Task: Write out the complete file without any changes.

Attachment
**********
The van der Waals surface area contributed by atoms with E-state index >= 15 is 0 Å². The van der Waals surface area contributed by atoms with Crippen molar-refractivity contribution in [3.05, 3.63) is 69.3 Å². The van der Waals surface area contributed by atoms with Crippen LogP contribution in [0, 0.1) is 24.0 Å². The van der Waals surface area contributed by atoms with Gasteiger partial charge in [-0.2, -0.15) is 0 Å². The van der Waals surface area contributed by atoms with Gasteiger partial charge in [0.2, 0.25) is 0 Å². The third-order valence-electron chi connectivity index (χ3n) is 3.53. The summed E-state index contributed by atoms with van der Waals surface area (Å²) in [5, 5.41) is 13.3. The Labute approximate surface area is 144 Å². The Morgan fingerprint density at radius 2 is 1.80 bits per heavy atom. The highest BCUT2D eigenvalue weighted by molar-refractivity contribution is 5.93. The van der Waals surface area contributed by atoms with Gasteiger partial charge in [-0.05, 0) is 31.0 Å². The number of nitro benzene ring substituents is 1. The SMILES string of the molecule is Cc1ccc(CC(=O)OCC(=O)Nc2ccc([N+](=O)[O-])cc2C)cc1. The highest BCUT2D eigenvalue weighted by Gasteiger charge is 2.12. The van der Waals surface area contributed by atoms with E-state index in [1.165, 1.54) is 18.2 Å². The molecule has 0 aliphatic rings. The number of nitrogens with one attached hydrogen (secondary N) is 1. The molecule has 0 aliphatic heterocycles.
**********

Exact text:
The van der Waals surface area contributed by atoms with E-state index >= 15 is 0 Å². The van der Waals surface area contributed by atoms with Crippen molar-refractivity contribution in [3.05, 3.63) is 69.3 Å². The van der Waals surface area contributed by atoms with Crippen LogP contribution in [0, 0.1) is 24.0 Å². The van der Waals surface area contributed by atoms with Gasteiger partial charge in [-0.2, -0.15) is 0 Å². The van der Waals surface area contributed by atoms with Gasteiger partial charge in [0.2, 0.25) is 0 Å². The third-order valence-electron chi connectivity index (χ3n) is 3.53. The summed E-state index contributed by atoms with van der Waals surface area (Å²) in [5, 5.41) is 13.3. The Labute approximate surface area is 144 Å². The Morgan fingerprint density at radius 2 is 1.80 bits per heavy atom. The highest BCUT2D eigenvalue weighted by molar-refractivity contribution is 5.93. The van der Waals surface area contributed by atoms with Gasteiger partial charge in [-0.05, 0) is 31.0 Å². The number of nitro benzene ring substituents is 1. The SMILES string of the molecule is Cc1ccc(CC(=O)OCC(=O)Nc2ccc([N+](=O)[O-])cc2C)cc1. The highest BCUT2D eigenvalue weighted by Gasteiger charge is 2.12. The van der Waals surface area contributed by atoms with E-state index in [1.165, 1.54) is 18.2 Å². The molecule has 0 aliphatic rings. The number of nitrogens with one attached hydrogen (secondary N) is 1. The molecule has 0 aliphatic heterocycles.